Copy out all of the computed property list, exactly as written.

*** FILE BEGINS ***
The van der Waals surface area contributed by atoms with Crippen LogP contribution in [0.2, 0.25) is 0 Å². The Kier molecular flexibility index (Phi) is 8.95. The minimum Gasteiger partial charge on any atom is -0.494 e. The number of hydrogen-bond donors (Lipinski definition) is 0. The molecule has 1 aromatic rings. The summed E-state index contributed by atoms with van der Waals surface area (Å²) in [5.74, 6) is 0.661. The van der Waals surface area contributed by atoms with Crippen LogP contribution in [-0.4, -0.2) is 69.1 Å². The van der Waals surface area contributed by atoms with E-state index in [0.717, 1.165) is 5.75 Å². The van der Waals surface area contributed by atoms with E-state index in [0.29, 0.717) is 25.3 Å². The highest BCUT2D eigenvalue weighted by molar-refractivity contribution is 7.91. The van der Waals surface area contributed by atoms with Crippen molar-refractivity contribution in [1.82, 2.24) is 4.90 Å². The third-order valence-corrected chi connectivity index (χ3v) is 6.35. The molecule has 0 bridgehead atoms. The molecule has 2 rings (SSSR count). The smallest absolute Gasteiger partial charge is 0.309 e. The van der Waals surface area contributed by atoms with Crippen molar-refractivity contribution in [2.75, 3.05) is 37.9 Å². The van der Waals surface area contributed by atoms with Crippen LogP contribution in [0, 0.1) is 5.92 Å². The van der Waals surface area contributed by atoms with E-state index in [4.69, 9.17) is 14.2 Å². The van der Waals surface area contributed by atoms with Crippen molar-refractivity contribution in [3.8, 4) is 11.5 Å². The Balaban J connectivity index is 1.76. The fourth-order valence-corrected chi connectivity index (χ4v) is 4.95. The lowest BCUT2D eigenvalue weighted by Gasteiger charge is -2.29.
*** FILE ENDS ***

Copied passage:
The van der Waals surface area contributed by atoms with Crippen LogP contribution in [0.2, 0.25) is 0 Å². The Kier molecular flexibility index (Phi) is 8.95. The minimum Gasteiger partial charge on any atom is -0.494 e. The number of hydrogen-bond donors (Lipinski definition) is 0. The molecule has 1 aromatic rings. The summed E-state index contributed by atoms with van der Waals surface area (Å²) in [5.74, 6) is 0.661. The van der Waals surface area contributed by atoms with Crippen LogP contribution in [-0.4, -0.2) is 69.1 Å². The van der Waals surface area contributed by atoms with E-state index in [0.717, 1.165) is 5.75 Å². The van der Waals surface area contributed by atoms with E-state index in [0.29, 0.717) is 25.3 Å². The highest BCUT2D eigenvalue weighted by molar-refractivity contribution is 7.91. The van der Waals surface area contributed by atoms with Crippen molar-refractivity contribution in [1.82, 2.24) is 4.90 Å². The third-order valence-corrected chi connectivity index (χ3v) is 6.35. The molecule has 0 bridgehead atoms. The molecule has 2 rings (SSSR count). The smallest absolute Gasteiger partial charge is 0.309 e. The van der Waals surface area contributed by atoms with Crippen molar-refractivity contribution in [2.75, 3.05) is 37.9 Å². The van der Waals surface area contributed by atoms with Crippen LogP contribution in [0, 0.1) is 5.92 Å². The van der Waals surface area contributed by atoms with E-state index in [4.69, 9.17) is 14.2 Å². The van der Waals surface area contributed by atoms with Crippen molar-refractivity contribution in [3.8, 4) is 11.5 Å². The Balaban J connectivity index is 1.76. The fourth-order valence-corrected chi connectivity index (χ4v) is 4.95. The lowest BCUT2D eigenvalue weighted by Gasteiger charge is -2.29.